const SERVER_TIME_OFFSET    : usize = 4;
    const TIME_OFFSET           : usize = 8;
    const PRICE_OFFSET          : usize = 16;
    const AMOUNT_OFFSET         : usize = 24;

    #[inline]
    pub fn exch(&self) -> Result<Exchange, markets::crypto::Error> {
        Exchange::try_from(self.0[Self::EXCH_OFFSET])
    }

    #[inline]
    pub fn base(&self) -> Result<Currency, markets::crypto::Error> {
        Currency::try_from(self.0[Self::BASE_OFFSET])
    }

    #[inline]
    pub fn quote(&self) -> Result<Currency, markets::crypto::Error> {
        Currency::try_from(self.0[Self::QUOTE_OFFSET])
    }

    // snip..

    #[inline]
    pub fn time(&self) -> u64 {
        u64::from_le_bytes(
            (&self.0[Self::TIME_OFFSET..(Self::TIME_OFFSET + 8)]).try_into().unwrap()
        )
    }

    #[inline]
    pub fn price(&self) -> f64 {
        f64::from_le_bytes(
            (&self.0[Self::PRICE_OFFSET..(Self::PRICE_OFFSET + 8)]).try_into().unwrap()
        )
    }

    // snip..
}

The full impl block is here.

Note that exch, base, quote and side are fallible (i.e. return a Result, but time, price and amount are infallible. That's because not every u8 corresponds to a Exchange or Currency variant, so we still perform validation.

(Arguably, validation on only some of the fields is nonsensical. We are trusting that whatever bytes are in &self.0[8..16] represent the time field. There should be, and will be, very good reasons to trust that about the slice we create a PackedTradeData with. So why validate (at some performance cost) the other fields?)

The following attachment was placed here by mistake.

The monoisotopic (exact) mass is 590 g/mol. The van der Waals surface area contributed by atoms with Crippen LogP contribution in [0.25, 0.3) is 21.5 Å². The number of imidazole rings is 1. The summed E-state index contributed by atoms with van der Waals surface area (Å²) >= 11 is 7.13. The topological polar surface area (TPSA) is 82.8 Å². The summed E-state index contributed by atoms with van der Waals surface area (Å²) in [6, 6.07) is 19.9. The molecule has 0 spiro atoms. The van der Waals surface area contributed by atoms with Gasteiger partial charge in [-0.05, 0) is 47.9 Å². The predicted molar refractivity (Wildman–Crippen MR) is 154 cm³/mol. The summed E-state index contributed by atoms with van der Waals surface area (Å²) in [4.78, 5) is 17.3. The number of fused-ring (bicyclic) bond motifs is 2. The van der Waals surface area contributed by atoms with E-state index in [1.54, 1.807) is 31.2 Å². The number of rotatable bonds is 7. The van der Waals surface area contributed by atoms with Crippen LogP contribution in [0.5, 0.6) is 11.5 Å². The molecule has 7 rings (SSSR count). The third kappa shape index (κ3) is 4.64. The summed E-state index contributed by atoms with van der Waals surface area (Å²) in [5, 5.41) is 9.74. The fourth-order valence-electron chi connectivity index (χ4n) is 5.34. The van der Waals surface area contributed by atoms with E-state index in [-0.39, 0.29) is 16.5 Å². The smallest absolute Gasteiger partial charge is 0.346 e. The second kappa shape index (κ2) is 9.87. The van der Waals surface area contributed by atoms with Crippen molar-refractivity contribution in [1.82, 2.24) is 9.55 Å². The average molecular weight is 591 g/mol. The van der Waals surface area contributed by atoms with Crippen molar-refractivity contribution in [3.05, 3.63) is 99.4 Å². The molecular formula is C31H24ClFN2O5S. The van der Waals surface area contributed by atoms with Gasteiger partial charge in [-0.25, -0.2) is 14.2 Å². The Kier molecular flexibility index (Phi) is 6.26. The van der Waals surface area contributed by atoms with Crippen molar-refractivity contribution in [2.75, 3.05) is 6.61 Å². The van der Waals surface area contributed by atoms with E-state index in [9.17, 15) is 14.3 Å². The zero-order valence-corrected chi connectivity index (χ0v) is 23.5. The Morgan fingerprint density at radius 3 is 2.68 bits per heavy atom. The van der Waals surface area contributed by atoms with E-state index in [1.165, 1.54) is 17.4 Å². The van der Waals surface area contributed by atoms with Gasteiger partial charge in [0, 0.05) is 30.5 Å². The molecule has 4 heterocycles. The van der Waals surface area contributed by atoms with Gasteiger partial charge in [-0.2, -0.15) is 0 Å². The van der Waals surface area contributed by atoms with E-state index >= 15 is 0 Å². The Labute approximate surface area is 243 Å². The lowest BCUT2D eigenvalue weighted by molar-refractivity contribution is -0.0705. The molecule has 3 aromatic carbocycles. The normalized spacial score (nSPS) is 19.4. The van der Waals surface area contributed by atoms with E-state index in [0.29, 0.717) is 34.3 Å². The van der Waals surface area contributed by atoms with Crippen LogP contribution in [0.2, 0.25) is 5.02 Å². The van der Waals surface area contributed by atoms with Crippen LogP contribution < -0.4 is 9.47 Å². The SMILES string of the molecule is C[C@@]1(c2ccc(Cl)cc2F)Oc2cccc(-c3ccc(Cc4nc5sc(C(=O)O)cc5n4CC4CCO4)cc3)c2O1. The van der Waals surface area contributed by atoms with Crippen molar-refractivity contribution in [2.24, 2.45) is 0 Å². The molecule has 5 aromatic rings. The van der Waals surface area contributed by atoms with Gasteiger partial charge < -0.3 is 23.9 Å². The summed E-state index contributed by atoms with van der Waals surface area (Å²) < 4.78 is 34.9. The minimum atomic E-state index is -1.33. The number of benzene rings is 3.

All numbers are all encoded in Little Endian, which is what I always use.

Finally, we need code to serialize a trade as it comes from the CSV file into our compact binary representation:

/// A trade as it is represented in the source CSV file
#[derive(Deserialize, Serialize, Debug, Clone)]
pub struct CsvTrade {
    pub time: u64,
    pub exch: Exchange,
    pub ticker: Ticker,
    pub price: f64,
    pub amount: f64,

    // deserialize_with functions allow 0 to be treated as None

    #[serde(deserialize_with = "deserialize_csv_side")]
    pub side: Option<Side>,
    #[serde(deserialize_with = "deserialize_csv_server_time")]
    pub server_time: Option<u64>,
}

pub fn serialize<'a, 'b>(buf: &'a mut [u8], trade: &'b CsvTrade) {
    assert_eq!(buf.len(), SERIALIZED_SIZE);

    buf[EXCH_OFFSET] = u8::from(trade.exch);
    buf[BASE_OFFSET] = u8::from(trade.ticker.base);
    buf[QUOTE_OFFSET] = u8::from(trade.ticker.quote);

    match trade.side {
        Some(side) => {
            buf[SIDE_OFFSET] = u8::from(side);
        }

        None => {
            buf[SIDE_OFFSET] = 0;
        }
    }

    match trade.server_time {
        Some(st) => {
            let delta: i32 = server_time_to_delta(trade.time, st);
            (&mut buf[SERVER_TIME_OFFSET..(SERVER_TIME_OFFSET + 4)]).copy_from_slice(&delta.to_le_bytes()[..]);
        }

        None => {
            (&mut buf[SERVER_TIME_OFFSET..(SERVER_TIME_OFFSET + 4)]).copy_from_slice(&0i32.to_le_bytes()[..]);
        }
    }
    
    (&mut buf[TIME_OFFSET..(TIME_OFFSET + 8)]).copy_from_slice(&trade.time.to_le_bytes()[..]);
    (&mut buf[PRICE_OFFSET..(PRICE_OFFSET + 8)]).copy_from_slice(&trade.price.to_le_bytes()[..]);